Dear Lean Cuisine & Smart Ones,
Your mac is no good. Stop trying.

And don't try to tell me that I can fake macaroni and cheese with cauliflower. More blasphemy.

So I've had Delilah's famous mac & cheese in Philly; I've recreated Alton Brown's mac & cheese, one or two of Rachel Ray's, the crockpot mac & cheese; I've tasted gourmet mac & cheese with ingredients like lobster and truffle oil. I'm not going to say I'm an expert, but you could say it and I probably wouldn't disagree. 

So here's where I should probably digress and move on with the product review. I have made this Kraft Macaroni & Cheese Homestyle Deluxe dinner twice. Big fan. I won't go through the instructions, because any dummy can do that. I will recommend using the "oven finish" method for the optimal mac attack. It involves extra cheese and bread crumbs. I recently made this in a pinch when I didn't have enough time to defrost some meat I had bought. Then realizing John needed to have some meat with his mac (yes, he's one of those people), I cut up a couple Hebrew Nationals and served those on the side. That's right, mac & cheese for dinner with a side of hot dogs. Carrying on my dad's laziness tradition.

Out of the oven... after an attack. Don't judge me. 

Monday, October 11, 2010

Stromboli 2 Ways


The first time I made stromboli using puff pastry, I chose a turkey/ham variety with shredded cheese and it was super delicious. Then John had the brilliant idea to make a cheesesteak variety, using Steak-Umms and swiss cheese. And tons of ketchup for garnish, of course. Genius! Well, it at least hits the spot for the much-sought-after Philly taste I've been missing the last few years. 


Roll out a thawed sheet of puff pastry to 16"x12". With the shorter end facing you, layer your meat choice (for the steak variety I used a whole box of cooked Steak-Umms --blotted a bit to remove excess oil; for the turkey/ham, I used about 1/4-1/2 lb of each. Lots of meat in that one) on the bottom half of the pastry, coming within 1 inch of the edge. Sprinkle with 1 c. of shredded cheese, or spread out 4 slices of cheese (your choice) over the meat. Starting with the shorter end, roll up like a jelly roll. Place the seam side down and tuck all the ends under to seal. Brush with egg mixture (1 egg beaten with 1 T. water) and bake on a parchment-lined baking sheet at 400 degrees for about 30 minutes, or until golden brown.


Check this out on 

Steak-Umm Stromboli on Foodista

Wednesday, October 6, 2010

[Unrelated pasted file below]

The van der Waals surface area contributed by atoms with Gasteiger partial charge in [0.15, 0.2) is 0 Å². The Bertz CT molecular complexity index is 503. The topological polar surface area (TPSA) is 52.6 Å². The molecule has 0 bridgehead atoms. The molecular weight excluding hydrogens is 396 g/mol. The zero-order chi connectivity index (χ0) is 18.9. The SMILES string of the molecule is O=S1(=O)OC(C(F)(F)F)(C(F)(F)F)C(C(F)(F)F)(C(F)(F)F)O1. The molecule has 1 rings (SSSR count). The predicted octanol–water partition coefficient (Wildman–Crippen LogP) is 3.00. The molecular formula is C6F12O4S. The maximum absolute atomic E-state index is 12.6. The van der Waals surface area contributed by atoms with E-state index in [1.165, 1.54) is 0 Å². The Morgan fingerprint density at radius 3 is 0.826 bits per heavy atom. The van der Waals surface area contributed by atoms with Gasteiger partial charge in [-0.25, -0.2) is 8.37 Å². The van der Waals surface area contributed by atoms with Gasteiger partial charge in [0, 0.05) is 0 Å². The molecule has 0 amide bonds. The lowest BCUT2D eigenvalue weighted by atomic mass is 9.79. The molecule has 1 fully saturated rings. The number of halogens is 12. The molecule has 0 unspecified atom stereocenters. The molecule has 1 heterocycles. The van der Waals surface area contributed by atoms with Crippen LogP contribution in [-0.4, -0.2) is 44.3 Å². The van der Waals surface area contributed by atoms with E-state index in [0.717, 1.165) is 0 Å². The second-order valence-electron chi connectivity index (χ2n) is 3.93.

A Non-Recipe Update

I took another cooking class last weekend. This one was called Brown Baggin' It. During the class, I chopped until I couldn't chop any more... and I got a week's worth of lunches, to boot. It was great to learn the proper chopping techniques, and to use an awesome Wusthof knife. I really don't think at this point I have much use for a $100 knife. I don't do that much chopping, and I have one of those nifty slap-chopper tools thanks to Johnny's need to buy me every kitchen gadget possible. But I do plan on chopping regularly to further hone and perfect my chop skills.


The top shelf of my "baking cupboard"
My brother sent me some cool cookbooks, including one with all sugar-free dessert options. That is not to say everything is sweetened with Splenda or other artificials... it's all about sweetening with natural stuff, like fruit juices and stuff like that. I could definitely get into that. 


Even though I've been itching to move for the last 2 years, since nothing seems to be on the horizon, I decided to make do with what I have. I cleaned out the cupboards and moved my cookbooks to the kitchen, which makes more sense anyway. It's much better than having them scattered throughout the house, though I'm not entirely sure I've actually rounded up all of the books I own, but for now, this will do. You'll also notice a stack of my Martha EVERYDAY FOOD mags, all of which have too many quality recipes to toss. 


While cleaning, I also found NINE flower vases tucked away in various spots. Anyone have cool ideas for what to do with so many vases? There are a couple I definitely want to keep, but the rest are sort of just generic and taking up space. I could just donate them, but the idea of transporting several glass vases does not sound very appealing to me. I wish I knew a local DIY bride or party planner who could use these. I suppose I could just craigslist/freecycle them, but maybe someone has a cool idea for how to use these?